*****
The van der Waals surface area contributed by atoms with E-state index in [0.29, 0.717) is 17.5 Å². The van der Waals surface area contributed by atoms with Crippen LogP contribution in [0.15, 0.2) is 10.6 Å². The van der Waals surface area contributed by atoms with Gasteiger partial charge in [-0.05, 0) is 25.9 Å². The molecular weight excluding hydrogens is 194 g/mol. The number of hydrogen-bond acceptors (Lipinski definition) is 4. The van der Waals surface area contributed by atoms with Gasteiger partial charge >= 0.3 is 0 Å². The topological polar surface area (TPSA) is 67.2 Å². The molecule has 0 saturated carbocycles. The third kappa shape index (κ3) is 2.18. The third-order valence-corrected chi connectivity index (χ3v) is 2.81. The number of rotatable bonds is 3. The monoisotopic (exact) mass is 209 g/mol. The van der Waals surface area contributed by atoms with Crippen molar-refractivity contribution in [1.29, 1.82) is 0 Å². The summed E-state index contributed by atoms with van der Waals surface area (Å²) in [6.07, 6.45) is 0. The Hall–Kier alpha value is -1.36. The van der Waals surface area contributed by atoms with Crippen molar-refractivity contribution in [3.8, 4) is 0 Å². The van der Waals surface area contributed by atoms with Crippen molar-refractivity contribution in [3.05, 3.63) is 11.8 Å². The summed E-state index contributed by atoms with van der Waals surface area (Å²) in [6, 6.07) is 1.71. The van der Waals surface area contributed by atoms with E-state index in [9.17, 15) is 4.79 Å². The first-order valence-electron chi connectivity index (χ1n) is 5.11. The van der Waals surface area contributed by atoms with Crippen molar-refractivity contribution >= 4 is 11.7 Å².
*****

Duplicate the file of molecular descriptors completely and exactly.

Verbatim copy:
The van der Waals surface area contributed by atoms with E-state index in [0.29, 0.717) is 17.5 Å². The van der Waals surface area contributed by atoms with Crippen LogP contribution in [0.15, 0.2) is 10.6 Å². The van der Waals surface area contributed by atoms with Gasteiger partial charge in [-0.05, 0) is 25.9 Å². The molecular weight excluding hydrogens is 194 g/mol. The number of hydrogen-bond acceptors (Lipinski definition) is 4. The van der Waals surface area contributed by atoms with Gasteiger partial charge >= 0.3 is 0 Å². The topological polar surface area (TPSA) is 67.2 Å². The molecule has 0 saturated carbocycles. The third kappa shape index (κ3) is 2.18. The third-order valence-corrected chi connectivity index (χ3v) is 2.81. The number of rotatable bonds is 3. The monoisotopic (exact) mass is 209 g/mol. The van der Waals surface area contributed by atoms with Crippen molar-refractivity contribution in [1.29, 1.82) is 0 Å². The summed E-state index contributed by atoms with van der Waals surface area (Å²) in [6.07, 6.45) is 0. The Hall–Kier alpha value is -1.36. The van der Waals surface area contributed by atoms with Crippen molar-refractivity contribution in [3.8, 4) is 0 Å². The van der Waals surface area contributed by atoms with Crippen molar-refractivity contribution in [3.05, 3.63) is 11.8 Å². The summed E-state index contributed by atoms with van der Waals surface area (Å²) in [6, 6.07) is 1.71. The van der Waals surface area contributed by atoms with E-state index in [9.17, 15) is 4.79 Å². The first-order valence-electron chi connectivity index (χ1n) is 5.11. The van der Waals surface area contributed by atoms with Crippen molar-refractivity contribution >= 4 is 11.7 Å².